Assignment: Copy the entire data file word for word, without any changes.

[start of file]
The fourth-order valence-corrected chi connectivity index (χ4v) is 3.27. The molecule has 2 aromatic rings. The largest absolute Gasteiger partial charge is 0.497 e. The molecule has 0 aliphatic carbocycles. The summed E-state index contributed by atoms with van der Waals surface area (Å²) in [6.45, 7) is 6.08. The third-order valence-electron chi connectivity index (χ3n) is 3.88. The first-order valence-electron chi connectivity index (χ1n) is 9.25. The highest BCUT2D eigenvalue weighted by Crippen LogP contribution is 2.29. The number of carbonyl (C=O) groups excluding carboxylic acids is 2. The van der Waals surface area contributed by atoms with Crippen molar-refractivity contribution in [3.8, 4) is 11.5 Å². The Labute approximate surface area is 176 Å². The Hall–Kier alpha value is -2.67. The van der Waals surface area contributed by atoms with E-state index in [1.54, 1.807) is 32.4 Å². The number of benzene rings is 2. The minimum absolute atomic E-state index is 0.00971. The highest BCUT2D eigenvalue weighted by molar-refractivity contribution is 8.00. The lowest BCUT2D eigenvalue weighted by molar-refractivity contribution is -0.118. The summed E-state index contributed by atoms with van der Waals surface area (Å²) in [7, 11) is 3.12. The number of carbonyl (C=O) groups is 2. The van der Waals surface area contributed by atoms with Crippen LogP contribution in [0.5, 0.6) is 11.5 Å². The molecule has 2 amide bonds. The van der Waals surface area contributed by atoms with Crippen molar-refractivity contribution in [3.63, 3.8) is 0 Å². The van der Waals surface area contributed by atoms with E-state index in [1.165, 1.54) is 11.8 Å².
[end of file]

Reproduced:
The fourth-order valence-corrected chi connectivity index (χ4v) is 3.27. The molecule has 2 aromatic rings. The largest absolute Gasteiger partial charge is 0.497 e. The molecule has 0 aliphatic carbocycles. The summed E-state index contributed by atoms with van der Waals surface area (Å²) in [6.45, 7) is 6.08. The third-order valence-electron chi connectivity index (χ3n) is 3.88. The first-order valence-electron chi connectivity index (χ1n) is 9.25. The highest BCUT2D eigenvalue weighted by Crippen LogP contribution is 2.29. The number of carbonyl (C=O) groups excluding carboxylic acids is 2. The van der Waals surface area contributed by atoms with Crippen molar-refractivity contribution in [3.8, 4) is 11.5 Å². The Labute approximate surface area is 176 Å². The Hall–Kier alpha value is -2.67. The van der Waals surface area contributed by atoms with E-state index in [1.54, 1.807) is 32.4 Å². The number of benzene rings is 2. The minimum absolute atomic E-state index is 0.00971. The highest BCUT2D eigenvalue weighted by molar-refractivity contribution is 8.00. The lowest BCUT2D eigenvalue weighted by molar-refractivity contribution is -0.118. The summed E-state index contributed by atoms with van der Waals surface area (Å²) in [7, 11) is 3.12. The number of carbonyl (C=O) groups is 2. The van der Waals surface area contributed by atoms with Crippen LogP contribution in [0.5, 0.6) is 11.5 Å². The molecule has 2 amide bonds. The van der Waals surface area contributed by atoms with Crippen molar-refractivity contribution in [3.63, 3.8) is 0 Å². The van der Waals surface area contributed by atoms with E-state index in [1.165, 1.54) is 11.8 Å².